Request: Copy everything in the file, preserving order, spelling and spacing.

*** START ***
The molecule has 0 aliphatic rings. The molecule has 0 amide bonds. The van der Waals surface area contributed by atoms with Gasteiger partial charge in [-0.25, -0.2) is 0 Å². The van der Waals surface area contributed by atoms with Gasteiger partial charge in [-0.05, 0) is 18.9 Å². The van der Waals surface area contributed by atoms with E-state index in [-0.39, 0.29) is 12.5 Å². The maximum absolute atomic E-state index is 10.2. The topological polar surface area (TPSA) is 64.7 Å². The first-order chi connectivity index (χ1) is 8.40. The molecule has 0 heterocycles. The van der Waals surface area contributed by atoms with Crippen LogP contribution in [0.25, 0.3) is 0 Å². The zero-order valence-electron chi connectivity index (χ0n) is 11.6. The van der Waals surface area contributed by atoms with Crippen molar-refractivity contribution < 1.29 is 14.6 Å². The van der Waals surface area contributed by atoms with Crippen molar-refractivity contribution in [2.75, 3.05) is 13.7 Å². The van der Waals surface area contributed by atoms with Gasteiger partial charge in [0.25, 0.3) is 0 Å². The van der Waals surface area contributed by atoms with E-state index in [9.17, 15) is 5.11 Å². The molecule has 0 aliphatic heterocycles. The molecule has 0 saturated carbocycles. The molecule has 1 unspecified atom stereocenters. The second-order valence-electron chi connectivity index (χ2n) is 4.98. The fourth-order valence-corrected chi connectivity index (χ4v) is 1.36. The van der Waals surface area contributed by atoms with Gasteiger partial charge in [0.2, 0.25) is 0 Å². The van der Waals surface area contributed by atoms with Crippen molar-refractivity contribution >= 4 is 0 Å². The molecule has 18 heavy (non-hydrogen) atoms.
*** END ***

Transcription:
The molecule has 0 aliphatic rings. The molecule has 0 amide bonds. The van der Waals surface area contributed by atoms with Gasteiger partial charge in [-0.25, -0.2) is 0 Å². The van der Waals surface area contributed by atoms with Gasteiger partial charge in [-0.05, 0) is 18.9 Å². The van der Waals surface area contributed by atoms with E-state index in [-0.39, 0.29) is 12.5 Å². The maximum absolute atomic E-state index is 10.2. The topological polar surface area (TPSA) is 64.7 Å². The first-order chi connectivity index (χ1) is 8.40. The molecule has 0 heterocycles. The van der Waals surface area contributed by atoms with Crippen LogP contribution in [0.25, 0.3) is 0 Å². The zero-order valence-electron chi connectivity index (χ0n) is 11.6. The van der Waals surface area contributed by atoms with Crippen molar-refractivity contribution < 1.29 is 14.6 Å². The van der Waals surface area contributed by atoms with Crippen molar-refractivity contribution in [2.75, 3.05) is 13.7 Å². The van der Waals surface area contributed by atoms with Gasteiger partial charge in [0.25, 0.3) is 0 Å². The van der Waals surface area contributed by atoms with E-state index in [9.17, 15) is 5.11 Å². The molecule has 0 aliphatic heterocycles. The molecule has 0 saturated carbocycles. The molecule has 1 unspecified atom stereocenters. The second-order valence-electron chi connectivity index (χ2n) is 4.98. The fourth-order valence-corrected chi connectivity index (χ4v) is 1.36. The van der Waals surface area contributed by atoms with Gasteiger partial charge in [0.2, 0.25) is 0 Å². The van der Waals surface area contributed by atoms with Crippen molar-refractivity contribution >= 4 is 0 Å². The molecule has 18 heavy (non-hydrogen) atoms.